• Do you believe the only reason God loves you is that when he looks at you, he sees his Son rather than the sinful wretch that you are?
  • Do you believe the only reason he has a relationship with you is that when he looks at you, he sees his Son rather than the sinful wretch that you are?
  • Do you believe the only reason he hasn’t consigned you to hell is that when he looks at you he sees his Son rather than the sinful wretch that you are?

If you answered “yes” to any of the above, I’ll bet it’s not because you came to this conclusion from reading the Bible.* I’ll bet the person who taught you to believe this way was also taught to believe this and if you were to trace it back through history, you would see a line connecting you to Calvin, Luther, and Augustine.

While all of these men were men of God and great theologians, Luther and Calvin held firmly to Augustine’s formulation of “original sin” and “original guilt.”

One result of this belief was their extremely pessimistic view of humanity, which caused them to believe all humans are guilty of Adam’s sin and are so depraved they can do nothing good. This in turn led to the development of the doctrines of unconditional election, irresistible grace, and the denial (by many in the church) of human libertarian free will.

Another result was their doctrine of paedobaptism: Any baby not baptized would go to hell if they were to die.

The truth is God hates sin, but he loves ALL people. And he has a special love for his children—those who have placed their faith in him. And when God looks at his children…he sees his children, warts and all, and he lavishes them with his love. God does not give a derisive snort and throw something against the wall every time that we sin. He does want us to change, to be conformed to the image of his Son and his Spirit is at work within us to that end, but he loves us every step of the way. Like the good father that he is, he sees and fully understands our weaknesses, but loves us unconditionally!

Stop thinking of God as a perfectionistic tyrant, and see him as Jesus—God in the flesh (John 14:9).




*I’ll grant that some may answer one or more of the questions at the beginning of this post affirmatively after reading a handful of proof texts. However, the Bible isn’t meant to be read this way. Verses are a part of the whole and must be interpreted within context as they relate to the whole.

What is Hyper-grace?

Hyper-grace says all of your sins—past, present, and future—were forgiven at the cross so there is no reason for believers to ever ask for forgiveness since God now sees you as perfect. It also says if you feel the conviction of the Holy Spirit when you do wrong, ignore it because it must be from Satan.

This is a perversion of the truth. Yes, our sins were paid for on the cross, but sanctification is a lifelong process. When we sin, we are to repent and then God forgives our sin (1 John 1:9).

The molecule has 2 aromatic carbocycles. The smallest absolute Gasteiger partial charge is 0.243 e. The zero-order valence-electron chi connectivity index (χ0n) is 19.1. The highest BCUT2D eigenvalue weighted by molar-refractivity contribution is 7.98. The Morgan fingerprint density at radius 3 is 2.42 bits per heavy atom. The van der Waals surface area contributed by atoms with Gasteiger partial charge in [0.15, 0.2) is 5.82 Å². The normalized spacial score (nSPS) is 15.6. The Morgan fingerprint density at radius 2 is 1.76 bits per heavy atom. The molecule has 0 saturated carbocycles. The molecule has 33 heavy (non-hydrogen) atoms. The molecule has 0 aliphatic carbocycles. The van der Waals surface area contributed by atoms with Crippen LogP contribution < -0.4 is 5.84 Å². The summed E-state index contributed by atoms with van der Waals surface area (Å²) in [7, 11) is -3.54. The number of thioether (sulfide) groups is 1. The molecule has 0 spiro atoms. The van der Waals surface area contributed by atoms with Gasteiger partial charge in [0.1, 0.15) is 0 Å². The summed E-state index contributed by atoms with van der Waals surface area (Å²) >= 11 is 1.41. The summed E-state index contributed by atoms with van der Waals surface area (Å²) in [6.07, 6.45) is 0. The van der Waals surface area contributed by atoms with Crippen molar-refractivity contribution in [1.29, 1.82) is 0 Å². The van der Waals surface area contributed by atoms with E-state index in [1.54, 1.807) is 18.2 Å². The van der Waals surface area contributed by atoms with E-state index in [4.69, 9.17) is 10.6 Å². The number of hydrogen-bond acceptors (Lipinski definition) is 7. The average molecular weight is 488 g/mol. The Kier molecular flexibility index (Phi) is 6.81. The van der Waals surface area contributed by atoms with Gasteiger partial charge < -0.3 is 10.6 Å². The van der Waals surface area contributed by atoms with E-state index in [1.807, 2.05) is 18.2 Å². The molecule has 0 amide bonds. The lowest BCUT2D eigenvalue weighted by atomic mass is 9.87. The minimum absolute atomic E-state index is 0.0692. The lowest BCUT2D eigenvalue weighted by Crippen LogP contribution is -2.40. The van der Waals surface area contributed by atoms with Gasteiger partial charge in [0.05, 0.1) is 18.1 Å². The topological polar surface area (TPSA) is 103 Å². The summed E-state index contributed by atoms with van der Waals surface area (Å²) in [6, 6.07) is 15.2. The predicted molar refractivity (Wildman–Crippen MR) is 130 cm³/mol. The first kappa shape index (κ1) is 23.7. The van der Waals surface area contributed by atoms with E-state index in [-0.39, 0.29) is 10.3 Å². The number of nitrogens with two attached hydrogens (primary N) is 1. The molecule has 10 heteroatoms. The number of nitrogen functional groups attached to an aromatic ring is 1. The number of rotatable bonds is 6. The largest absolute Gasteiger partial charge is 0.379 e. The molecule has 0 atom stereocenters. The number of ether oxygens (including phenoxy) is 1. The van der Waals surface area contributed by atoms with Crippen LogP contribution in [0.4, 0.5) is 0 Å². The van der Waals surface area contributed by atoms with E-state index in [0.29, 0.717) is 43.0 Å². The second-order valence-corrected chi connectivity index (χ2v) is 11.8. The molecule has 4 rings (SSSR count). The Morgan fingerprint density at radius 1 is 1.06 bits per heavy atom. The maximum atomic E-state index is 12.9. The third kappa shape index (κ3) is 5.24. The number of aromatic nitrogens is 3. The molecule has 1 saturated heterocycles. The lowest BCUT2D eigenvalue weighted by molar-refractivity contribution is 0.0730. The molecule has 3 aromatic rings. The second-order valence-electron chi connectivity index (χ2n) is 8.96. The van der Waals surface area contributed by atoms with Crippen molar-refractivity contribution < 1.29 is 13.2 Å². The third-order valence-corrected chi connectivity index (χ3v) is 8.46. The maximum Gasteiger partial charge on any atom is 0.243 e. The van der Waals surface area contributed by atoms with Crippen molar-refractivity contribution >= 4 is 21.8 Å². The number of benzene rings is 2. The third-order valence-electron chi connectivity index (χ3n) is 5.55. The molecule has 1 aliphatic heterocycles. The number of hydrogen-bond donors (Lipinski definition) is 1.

Hyper-grace goes hand in hand with easy believism—say a sinner’s prayer then feel free to ignore everything the Bible says about holy living and obeying God’s commands; after all, when God looks at you, he sees Jesus.

Again, this is a perversion. Grace has not clouded God’s vision; he sees you just as you are and he wants you to be transformed into the likeness of his son.

This false doctrine emphasizes a few “proof texts” while ignoring much that Jesus and his apostles taught.

Salvation vs. Rewards

The Bible clearly says that we are saved by faith with works since faith without works is dead; however, faith is the means by which we are saved. Works done in obedience to Christ demonstrate that faith is genuine and show God’s love to the world. This demonstration is not to inform God; God knows all things, including our hearts, so if a person is unable to do good works as a result of a disability or some other reason, he need not fret about losing his salvation since he is united with Christ (“in Christ”).

So good works demonstrate that our faith is genuine and are a means of showing God’s love to others, but good works also produce future rewards. We have not “just been saved from eternal damnation.” We have been empowered to serve Christ faithfully, something which he treasures and rewards. As Jesus said, “For the Son of Man is going to come in his Father’s glory with his angels, and then he will reward each person according to what he has done.” (Matt. 16:27)

Consider these verses:

“God will give to each person according to what he has done.” (Romans 2:6)

“Let us not become weary in doing good, for at the proper time we will reap a harvest if we do not give up” (Galatians 6:9).

“Because you know that the Lord will reward everyone for whatever good he does, whether he is slave or free.” (Ephesians 6:8)